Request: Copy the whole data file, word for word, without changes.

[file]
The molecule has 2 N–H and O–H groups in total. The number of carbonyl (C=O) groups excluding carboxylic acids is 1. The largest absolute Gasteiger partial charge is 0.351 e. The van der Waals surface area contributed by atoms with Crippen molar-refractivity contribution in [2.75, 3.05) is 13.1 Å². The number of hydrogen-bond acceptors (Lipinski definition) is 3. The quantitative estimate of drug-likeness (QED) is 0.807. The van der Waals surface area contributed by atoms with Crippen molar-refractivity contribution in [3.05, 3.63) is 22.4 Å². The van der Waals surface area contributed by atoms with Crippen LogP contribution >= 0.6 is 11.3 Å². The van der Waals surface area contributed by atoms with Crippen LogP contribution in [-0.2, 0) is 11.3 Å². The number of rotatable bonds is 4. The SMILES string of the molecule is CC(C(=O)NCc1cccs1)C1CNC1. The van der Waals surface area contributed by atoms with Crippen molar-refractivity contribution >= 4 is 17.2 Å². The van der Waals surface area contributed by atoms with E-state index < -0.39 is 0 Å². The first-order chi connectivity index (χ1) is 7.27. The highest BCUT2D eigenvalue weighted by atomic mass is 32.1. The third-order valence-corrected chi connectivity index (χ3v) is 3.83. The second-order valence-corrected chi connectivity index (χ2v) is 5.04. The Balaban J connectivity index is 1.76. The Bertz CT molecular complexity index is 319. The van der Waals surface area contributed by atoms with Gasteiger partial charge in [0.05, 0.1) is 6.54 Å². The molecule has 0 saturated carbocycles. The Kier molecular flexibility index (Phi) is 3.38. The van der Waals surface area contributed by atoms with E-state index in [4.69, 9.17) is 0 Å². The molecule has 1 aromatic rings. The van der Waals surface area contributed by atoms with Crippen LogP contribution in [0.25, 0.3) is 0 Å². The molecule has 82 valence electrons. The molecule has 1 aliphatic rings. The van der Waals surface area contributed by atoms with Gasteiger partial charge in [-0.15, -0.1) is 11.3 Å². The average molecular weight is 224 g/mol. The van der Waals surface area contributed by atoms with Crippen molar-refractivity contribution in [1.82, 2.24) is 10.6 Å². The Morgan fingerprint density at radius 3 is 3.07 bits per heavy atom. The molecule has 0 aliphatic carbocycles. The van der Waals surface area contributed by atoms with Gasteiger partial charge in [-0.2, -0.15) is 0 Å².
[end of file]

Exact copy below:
The molecule has 2 N–H and O–H groups in total. The number of carbonyl (C=O) groups excluding carboxylic acids is 1. The largest absolute Gasteiger partial charge is 0.351 e. The van der Waals surface area contributed by atoms with Crippen molar-refractivity contribution in [2.75, 3.05) is 13.1 Å². The number of hydrogen-bond acceptors (Lipinski definition) is 3. The quantitative estimate of drug-likeness (QED) is 0.807. The van der Waals surface area contributed by atoms with Crippen molar-refractivity contribution in [3.05, 3.63) is 22.4 Å². The van der Waals surface area contributed by atoms with Crippen LogP contribution >= 0.6 is 11.3 Å². The van der Waals surface area contributed by atoms with Crippen LogP contribution in [-0.2, 0) is 11.3 Å². The number of rotatable bonds is 4. The SMILES string of the molecule is CC(C(=O)NCc1cccs1)C1CNC1. The van der Waals surface area contributed by atoms with Crippen molar-refractivity contribution >= 4 is 17.2 Å². The van der Waals surface area contributed by atoms with E-state index < -0.39 is 0 Å². The first-order chi connectivity index (χ1) is 7.27. The highest BCUT2D eigenvalue weighted by atomic mass is 32.1. The third-order valence-corrected chi connectivity index (χ3v) is 3.83. The second-order valence-corrected chi connectivity index (χ2v) is 5.04. The Balaban J connectivity index is 1.76. The Bertz CT molecular complexity index is 319. The van der Waals surface area contributed by atoms with Gasteiger partial charge in [0.05, 0.1) is 6.54 Å². The molecule has 0 saturated carbocycles. The Kier molecular flexibility index (Phi) is 3.38. The van der Waals surface area contributed by atoms with E-state index in [4.69, 9.17) is 0 Å². The molecule has 1 aromatic rings. The van der Waals surface area contributed by atoms with Crippen LogP contribution in [0.25, 0.3) is 0 Å². The molecule has 82 valence electrons. The molecule has 1 aliphatic rings. The van der Waals surface area contributed by atoms with Gasteiger partial charge in [-0.15, -0.1) is 11.3 Å². The average molecular weight is 224 g/mol. The van der Waals surface area contributed by atoms with Crippen molar-refractivity contribution in [1.82, 2.24) is 10.6 Å². The Morgan fingerprint density at radius 3 is 3.07 bits per heavy atom. The molecule has 0 aliphatic carbocycles. The van der Waals surface area contributed by atoms with Gasteiger partial charge in [-0.2, -0.15) is 0 Å².